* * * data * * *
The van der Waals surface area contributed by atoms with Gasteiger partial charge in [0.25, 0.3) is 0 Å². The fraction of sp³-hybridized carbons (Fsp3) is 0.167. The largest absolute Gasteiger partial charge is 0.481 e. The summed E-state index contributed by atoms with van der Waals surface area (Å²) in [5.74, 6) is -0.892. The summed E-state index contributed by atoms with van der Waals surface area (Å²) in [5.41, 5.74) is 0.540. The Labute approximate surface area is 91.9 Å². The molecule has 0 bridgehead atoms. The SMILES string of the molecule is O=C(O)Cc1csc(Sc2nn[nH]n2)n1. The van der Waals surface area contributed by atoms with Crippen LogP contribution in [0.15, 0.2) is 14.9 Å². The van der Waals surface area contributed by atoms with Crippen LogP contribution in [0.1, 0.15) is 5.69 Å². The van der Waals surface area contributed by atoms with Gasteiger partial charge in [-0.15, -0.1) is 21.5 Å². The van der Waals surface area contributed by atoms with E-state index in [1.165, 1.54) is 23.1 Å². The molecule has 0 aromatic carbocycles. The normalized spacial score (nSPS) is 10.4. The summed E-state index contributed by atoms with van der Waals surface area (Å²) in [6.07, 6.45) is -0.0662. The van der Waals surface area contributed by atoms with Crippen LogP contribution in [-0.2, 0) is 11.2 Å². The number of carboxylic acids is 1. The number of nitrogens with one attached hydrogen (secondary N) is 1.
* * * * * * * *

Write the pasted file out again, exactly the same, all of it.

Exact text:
The van der Waals surface area contributed by atoms with Gasteiger partial charge in [0.25, 0.3) is 0 Å². The fraction of sp³-hybridized carbons (Fsp3) is 0.167. The largest absolute Gasteiger partial charge is 0.481 e. The summed E-state index contributed by atoms with van der Waals surface area (Å²) in [5.74, 6) is -0.892. The summed E-state index contributed by atoms with van der Waals surface area (Å²) in [5.41, 5.74) is 0.540. The Labute approximate surface area is 91.9 Å². The molecule has 0 bridgehead atoms. The SMILES string of the molecule is O=C(O)Cc1csc(Sc2nn[nH]n2)n1. The van der Waals surface area contributed by atoms with Crippen LogP contribution in [0.15, 0.2) is 14.9 Å². The van der Waals surface area contributed by atoms with Crippen LogP contribution in [0.1, 0.15) is 5.69 Å². The van der Waals surface area contributed by atoms with Gasteiger partial charge in [-0.15, -0.1) is 21.5 Å². The van der Waals surface area contributed by atoms with E-state index in [1.165, 1.54) is 23.1 Å². The molecule has 0 aromatic carbocycles. The normalized spacial score (nSPS) is 10.4. The summed E-state index contributed by atoms with van der Waals surface area (Å²) in [6.07, 6.45) is -0.0662. The van der Waals surface area contributed by atoms with Crippen LogP contribution in [-0.2, 0) is 11.2 Å². The number of carboxylic acids is 1. The number of nitrogens with one attached hydrogen (secondary N) is 1.